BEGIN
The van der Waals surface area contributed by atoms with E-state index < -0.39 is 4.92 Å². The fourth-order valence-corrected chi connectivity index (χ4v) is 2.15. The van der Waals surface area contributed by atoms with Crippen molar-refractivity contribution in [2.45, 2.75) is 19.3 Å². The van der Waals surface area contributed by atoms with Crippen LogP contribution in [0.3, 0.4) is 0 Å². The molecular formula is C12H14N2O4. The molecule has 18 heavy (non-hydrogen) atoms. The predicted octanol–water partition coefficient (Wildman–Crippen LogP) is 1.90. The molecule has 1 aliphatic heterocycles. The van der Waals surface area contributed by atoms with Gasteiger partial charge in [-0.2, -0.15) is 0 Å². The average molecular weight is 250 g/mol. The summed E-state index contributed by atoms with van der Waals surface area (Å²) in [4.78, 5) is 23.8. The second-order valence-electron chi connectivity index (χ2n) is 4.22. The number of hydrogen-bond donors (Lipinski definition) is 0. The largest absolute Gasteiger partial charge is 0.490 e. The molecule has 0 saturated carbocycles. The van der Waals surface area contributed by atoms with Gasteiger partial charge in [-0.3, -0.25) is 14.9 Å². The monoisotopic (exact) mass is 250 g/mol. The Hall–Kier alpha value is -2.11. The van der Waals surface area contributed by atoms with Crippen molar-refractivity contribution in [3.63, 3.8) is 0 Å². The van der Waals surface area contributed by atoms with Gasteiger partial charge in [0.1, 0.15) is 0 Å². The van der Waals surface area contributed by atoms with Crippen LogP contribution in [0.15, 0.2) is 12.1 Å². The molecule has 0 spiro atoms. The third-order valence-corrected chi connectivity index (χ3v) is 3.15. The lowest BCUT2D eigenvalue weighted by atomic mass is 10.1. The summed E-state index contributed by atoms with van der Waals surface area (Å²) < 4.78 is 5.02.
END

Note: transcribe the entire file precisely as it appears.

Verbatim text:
The van der Waals surface area contributed by atoms with E-state index < -0.39 is 4.92 Å². The fourth-order valence-corrected chi connectivity index (χ4v) is 2.15. The van der Waals surface area contributed by atoms with Crippen molar-refractivity contribution in [2.45, 2.75) is 19.3 Å². The van der Waals surface area contributed by atoms with Crippen LogP contribution in [0.3, 0.4) is 0 Å². The molecular formula is C12H14N2O4. The molecule has 18 heavy (non-hydrogen) atoms. The predicted octanol–water partition coefficient (Wildman–Crippen LogP) is 1.90. The molecule has 1 aliphatic heterocycles. The van der Waals surface area contributed by atoms with Gasteiger partial charge in [-0.2, -0.15) is 0 Å². The average molecular weight is 250 g/mol. The summed E-state index contributed by atoms with van der Waals surface area (Å²) in [4.78, 5) is 23.8. The second-order valence-electron chi connectivity index (χ2n) is 4.22. The number of hydrogen-bond donors (Lipinski definition) is 0. The largest absolute Gasteiger partial charge is 0.490 e. The molecule has 0 saturated carbocycles. The van der Waals surface area contributed by atoms with Gasteiger partial charge in [-0.3, -0.25) is 14.9 Å². The monoisotopic (exact) mass is 250 g/mol. The Hall–Kier alpha value is -2.11. The van der Waals surface area contributed by atoms with Crippen molar-refractivity contribution in [3.63, 3.8) is 0 Å². The van der Waals surface area contributed by atoms with Gasteiger partial charge in [0.1, 0.15) is 0 Å². The van der Waals surface area contributed by atoms with Crippen LogP contribution in [0.15, 0.2) is 12.1 Å². The molecule has 0 spiro atoms. The third-order valence-corrected chi connectivity index (χ3v) is 3.15. The lowest BCUT2D eigenvalue weighted by atomic mass is 10.1. The summed E-state index contributed by atoms with van der Waals surface area (Å²) < 4.78 is 5.02.